There was high intent for PSA screening in both US and Australian men; fewer men in each country chose the PSA-like option on the unlabelled question. Australian men were somewhat more likely to prefer PSA screening. Men in both countries did not view the increased risk of diagnosis as a negative aspect, suggesting more work needs to be done on communicating the concept of overdiagnosis to men facing a PSA screening decision.
This trial was registered at ClinicalTrials.gov (NCT01558583).
Whether to undergo prostate-specific antigen (PSA) screening is a difficult decision for middle-aged men. Prostate cancer is common, and causes over 29000 deaths per year in the US and approximately 3000 per year in Australia [1, 2]. However, PSA screening, at best, seems to produce only a small reduction in prostate cancer mortality and has considerable downsides [3, 4]. These downsides include increases in the number of prostate biopsies (which can be painful and have a risk of causing infection), as a result of abnormal PSA screen results; overdiagnosis, (i.e. the detection of cancers that would never become clinically apparent or problematic); and increased treatment and treatment-related adverse effects (impotence and incontinence) [3–5].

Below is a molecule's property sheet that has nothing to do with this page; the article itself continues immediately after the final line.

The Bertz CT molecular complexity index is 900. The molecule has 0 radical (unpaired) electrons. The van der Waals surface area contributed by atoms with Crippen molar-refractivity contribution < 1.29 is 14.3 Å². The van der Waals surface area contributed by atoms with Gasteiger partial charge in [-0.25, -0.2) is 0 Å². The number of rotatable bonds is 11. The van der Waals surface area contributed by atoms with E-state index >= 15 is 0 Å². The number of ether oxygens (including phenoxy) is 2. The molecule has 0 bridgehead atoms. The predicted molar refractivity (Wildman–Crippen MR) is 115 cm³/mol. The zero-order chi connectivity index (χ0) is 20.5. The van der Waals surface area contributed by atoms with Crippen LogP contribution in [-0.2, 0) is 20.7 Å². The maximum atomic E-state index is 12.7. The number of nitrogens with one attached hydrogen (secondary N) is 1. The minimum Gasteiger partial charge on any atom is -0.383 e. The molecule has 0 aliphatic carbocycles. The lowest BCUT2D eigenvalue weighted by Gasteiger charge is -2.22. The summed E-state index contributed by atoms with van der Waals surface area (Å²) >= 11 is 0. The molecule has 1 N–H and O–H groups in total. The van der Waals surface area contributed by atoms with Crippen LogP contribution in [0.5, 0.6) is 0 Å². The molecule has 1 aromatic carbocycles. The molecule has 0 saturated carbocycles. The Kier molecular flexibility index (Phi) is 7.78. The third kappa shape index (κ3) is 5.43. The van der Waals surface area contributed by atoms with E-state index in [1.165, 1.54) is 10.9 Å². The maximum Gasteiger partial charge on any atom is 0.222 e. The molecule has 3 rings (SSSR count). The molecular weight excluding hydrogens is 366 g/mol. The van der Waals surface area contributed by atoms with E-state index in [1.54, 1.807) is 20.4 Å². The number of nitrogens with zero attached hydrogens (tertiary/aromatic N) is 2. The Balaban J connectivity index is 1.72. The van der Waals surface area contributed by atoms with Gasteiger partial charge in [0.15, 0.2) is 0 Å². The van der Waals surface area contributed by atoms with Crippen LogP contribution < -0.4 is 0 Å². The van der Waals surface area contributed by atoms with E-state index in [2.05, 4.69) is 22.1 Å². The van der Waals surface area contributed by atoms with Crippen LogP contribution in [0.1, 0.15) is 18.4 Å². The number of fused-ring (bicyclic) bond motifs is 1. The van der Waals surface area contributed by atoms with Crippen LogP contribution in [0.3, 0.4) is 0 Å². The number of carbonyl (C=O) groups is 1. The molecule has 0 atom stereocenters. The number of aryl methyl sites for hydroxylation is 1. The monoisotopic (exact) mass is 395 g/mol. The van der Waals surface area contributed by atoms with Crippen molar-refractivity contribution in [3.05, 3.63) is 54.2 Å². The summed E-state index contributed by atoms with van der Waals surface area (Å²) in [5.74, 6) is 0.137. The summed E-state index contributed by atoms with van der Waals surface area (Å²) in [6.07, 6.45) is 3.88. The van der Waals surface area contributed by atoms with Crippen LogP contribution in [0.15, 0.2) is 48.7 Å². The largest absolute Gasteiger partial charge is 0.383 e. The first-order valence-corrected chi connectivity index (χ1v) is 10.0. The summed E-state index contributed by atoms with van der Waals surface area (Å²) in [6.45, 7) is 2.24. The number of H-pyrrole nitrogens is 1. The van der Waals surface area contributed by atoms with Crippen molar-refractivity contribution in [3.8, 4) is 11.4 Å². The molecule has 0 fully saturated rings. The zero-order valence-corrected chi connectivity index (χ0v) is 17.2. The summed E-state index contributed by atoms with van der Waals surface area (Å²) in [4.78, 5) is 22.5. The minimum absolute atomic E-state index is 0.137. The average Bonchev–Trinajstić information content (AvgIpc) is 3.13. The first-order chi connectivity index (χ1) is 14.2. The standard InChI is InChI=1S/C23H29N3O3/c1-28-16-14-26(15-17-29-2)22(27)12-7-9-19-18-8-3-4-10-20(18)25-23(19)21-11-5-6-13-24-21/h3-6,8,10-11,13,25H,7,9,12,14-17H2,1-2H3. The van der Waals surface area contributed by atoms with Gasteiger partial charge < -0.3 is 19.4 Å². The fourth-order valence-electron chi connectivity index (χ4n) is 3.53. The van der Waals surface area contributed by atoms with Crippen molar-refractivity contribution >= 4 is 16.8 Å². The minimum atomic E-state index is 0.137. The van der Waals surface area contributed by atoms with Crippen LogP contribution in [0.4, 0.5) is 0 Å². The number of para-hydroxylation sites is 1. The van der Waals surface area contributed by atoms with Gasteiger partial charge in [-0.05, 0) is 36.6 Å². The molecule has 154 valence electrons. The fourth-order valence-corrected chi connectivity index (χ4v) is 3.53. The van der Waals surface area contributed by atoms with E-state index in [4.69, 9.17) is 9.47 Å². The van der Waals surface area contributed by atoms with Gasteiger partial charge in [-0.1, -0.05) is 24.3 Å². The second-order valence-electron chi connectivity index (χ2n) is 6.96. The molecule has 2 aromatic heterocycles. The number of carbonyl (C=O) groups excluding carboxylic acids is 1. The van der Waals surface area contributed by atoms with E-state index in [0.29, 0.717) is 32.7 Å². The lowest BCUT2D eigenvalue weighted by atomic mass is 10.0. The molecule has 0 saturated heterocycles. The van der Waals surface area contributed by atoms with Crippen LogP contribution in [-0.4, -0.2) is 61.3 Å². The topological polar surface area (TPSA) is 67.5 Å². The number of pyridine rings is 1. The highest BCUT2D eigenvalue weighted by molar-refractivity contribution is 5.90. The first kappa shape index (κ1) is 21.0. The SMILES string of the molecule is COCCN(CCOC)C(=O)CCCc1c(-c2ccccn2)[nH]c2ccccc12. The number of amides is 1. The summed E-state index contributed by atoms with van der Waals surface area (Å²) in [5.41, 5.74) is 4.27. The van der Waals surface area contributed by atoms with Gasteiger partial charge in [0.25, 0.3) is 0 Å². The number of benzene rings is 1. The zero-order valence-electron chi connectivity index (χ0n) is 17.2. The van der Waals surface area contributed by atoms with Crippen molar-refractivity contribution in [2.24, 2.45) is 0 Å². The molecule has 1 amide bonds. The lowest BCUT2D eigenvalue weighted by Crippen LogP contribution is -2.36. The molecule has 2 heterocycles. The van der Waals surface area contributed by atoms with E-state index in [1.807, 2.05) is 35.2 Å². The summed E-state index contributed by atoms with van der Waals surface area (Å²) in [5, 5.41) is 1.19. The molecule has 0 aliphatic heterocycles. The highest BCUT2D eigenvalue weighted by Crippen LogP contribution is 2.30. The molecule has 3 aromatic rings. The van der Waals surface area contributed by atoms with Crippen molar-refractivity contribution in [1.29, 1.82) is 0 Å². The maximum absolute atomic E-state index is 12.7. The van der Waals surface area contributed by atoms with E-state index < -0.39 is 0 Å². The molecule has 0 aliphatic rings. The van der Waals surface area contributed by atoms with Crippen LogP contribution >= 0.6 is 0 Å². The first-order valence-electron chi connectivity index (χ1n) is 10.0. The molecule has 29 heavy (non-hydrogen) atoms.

Because the number of men who benefit from screening is small and the downsides common, guideline-making organisations often recommend a shared decision making approach incorporating an individual’s own values and preferences: “men thinking about prostate cancer screening should make informed decisions based on available information, discussion with their doctor, and their own views on the benefits and side effects of screening and treatment”  (American Cancer Society); “…whether or not to be tested for prostate cancer is a matter of individual choice”  (Cancer Council of Australia).